Media @ McGill

Archival research, exhibitions and colloquium, Munich, Germany

Submitted by Media@McGill on
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Evgeniya Makarova

 

Friday, September 29, 2017Haus der Kunst Archive.


Three hours after my plane has landed in Munich, I was already meeting with Dr. Sabine Brantl, Haus der Kunst curator and the head of the “Art and Propaganda” archive. I emailed her a list of archival documents that I wanted to consult a week prior to our meeting, and she kindly reserved a reading room for me to study and photograph them. She also gave me a permission to make photographs of the building and the exhibits on display. After discussing my research with Dr. Brantl, she suggested two recent publications on the subject, which I purchased at the HDK bookstore.

  • Brantl, Sabine. Haus der Kunst, Munich. A Locality and its History in National Socialism. Munich: Allitera Verlag, 2017
  • Düwel, Jörg, and Gutschow, Niels. Baukunst und Nationalsocialismus. Demonstration von Macht in Europa, 1940-1943. Die Ausstellung “Neue Deutsche Baukunst” von Rudolf Wolters. Berlin: DOM Publishers, 2015.

 

Saturday, September 30, 2017 – Exhibition Artige Kunst. Kunst und Politik im Nationalsozialismus at Kunstforum Ostdeutsche Galerie Regensburg.

The exhibition was conceived by Silke von Berswordt-Wallrabe, Jörg-Uwe Neumann and Agnes Tieze in a way to juxtapose the officially sanctioned artworks from the National Socialist Germany with the avant-garde paintings of the same period by persecuted artists. As stated in the exhibition catalogue that I purchased at the gallery, “the object of the juxtaposition is to foster awareness of historically contemporaneous artworks and the options for deeds and expression available to the artists and, in doing so, to prompt the viewer’s own critical expression. (2017: 195)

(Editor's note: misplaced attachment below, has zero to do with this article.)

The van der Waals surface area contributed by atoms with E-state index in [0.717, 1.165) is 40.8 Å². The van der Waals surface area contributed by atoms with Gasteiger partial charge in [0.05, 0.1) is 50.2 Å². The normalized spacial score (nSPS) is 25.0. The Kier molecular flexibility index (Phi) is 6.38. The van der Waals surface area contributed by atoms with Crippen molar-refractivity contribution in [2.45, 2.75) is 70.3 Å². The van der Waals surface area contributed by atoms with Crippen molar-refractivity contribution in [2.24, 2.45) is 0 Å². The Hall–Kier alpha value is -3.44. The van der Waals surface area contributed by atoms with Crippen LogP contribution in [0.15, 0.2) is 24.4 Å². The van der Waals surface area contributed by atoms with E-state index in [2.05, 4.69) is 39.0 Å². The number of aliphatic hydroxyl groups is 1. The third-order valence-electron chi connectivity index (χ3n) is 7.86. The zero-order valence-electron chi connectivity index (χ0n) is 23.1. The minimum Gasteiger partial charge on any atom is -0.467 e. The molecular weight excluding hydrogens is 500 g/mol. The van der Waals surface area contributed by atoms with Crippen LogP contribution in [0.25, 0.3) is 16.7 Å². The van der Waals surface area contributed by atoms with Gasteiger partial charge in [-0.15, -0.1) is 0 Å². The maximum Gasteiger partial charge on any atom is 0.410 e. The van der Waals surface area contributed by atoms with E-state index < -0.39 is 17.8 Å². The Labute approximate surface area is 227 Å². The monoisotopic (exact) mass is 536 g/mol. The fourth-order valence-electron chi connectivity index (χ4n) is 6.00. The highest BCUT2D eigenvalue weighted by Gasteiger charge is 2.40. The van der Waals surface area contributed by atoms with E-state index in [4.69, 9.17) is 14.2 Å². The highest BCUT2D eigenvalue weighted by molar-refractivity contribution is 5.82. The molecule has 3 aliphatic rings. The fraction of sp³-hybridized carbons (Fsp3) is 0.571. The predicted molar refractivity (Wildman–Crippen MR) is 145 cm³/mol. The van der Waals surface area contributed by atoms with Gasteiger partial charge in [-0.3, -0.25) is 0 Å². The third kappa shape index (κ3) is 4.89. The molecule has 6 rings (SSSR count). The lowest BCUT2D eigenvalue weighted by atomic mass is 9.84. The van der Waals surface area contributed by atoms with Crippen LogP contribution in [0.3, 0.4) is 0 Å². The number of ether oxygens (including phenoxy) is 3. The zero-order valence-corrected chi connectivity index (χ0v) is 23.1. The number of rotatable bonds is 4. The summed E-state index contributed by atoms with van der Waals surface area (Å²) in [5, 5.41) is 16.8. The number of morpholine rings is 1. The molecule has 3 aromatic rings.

• Artige Kunst: Kunst und Politik im Nationalsozialismus [Compliant Art: Art and Politics in the National Socialist Era]. Berlin: Kerber, 2017.

Sunday, October 1, 2017 – Exhibition Vermacht. Verfallen. Verdrängt. Kunst und Nationalsozialismus at Städtliche Galerie Rosenheim.

This exhibition looked at the regional differences in exhibition and patronage practices between “the Capital of German Art” – Munich and a small provincial town – Rosenheim. It documented the donated, displaced and destroyed National Socialist art produced by Rosenheim-based German artists, as well as the gallery’s own history. A total of fifteen works on display at the Städtliche Galerie Rosenheim featured individual buildings, cityscapes and ruins. Following the visit, I have purchased the exhibition catalogue that contains a number of important publication on the subject of compliant art:

  • Vermacht. Verfallen. Verdrängt. Kunst und Nationalsozialismus, Städtliche Galerie Rosenheim. Munich: Michael Imhof Verlag, 2017.

Both exhibitions were conceived in a way to expand the focus of academic research from blunt totalitarian propaganda to what Dr. Christian Fuhrmeister and his colleagues from the Zentralinstitut für Kunstgeschichte (Central Institute for Art History) have called “Artige Kunst” or “compliant art.” That is, artworks and buildings commissioned and promoted by the state, and/or works of artists and architects ideologically associated with the National Socialist regime, that at a cursory level had little to no dogmatic content (e.g. still lives and genre scenes). In my own research, I will be building on these developments, focusing on the genre of architectural representation. Broadly defined, it includes both the technical droughting of buildings (e.g. section, elevation, plan), and traditional figurative landscape paintings that feature architectural structures of any kind.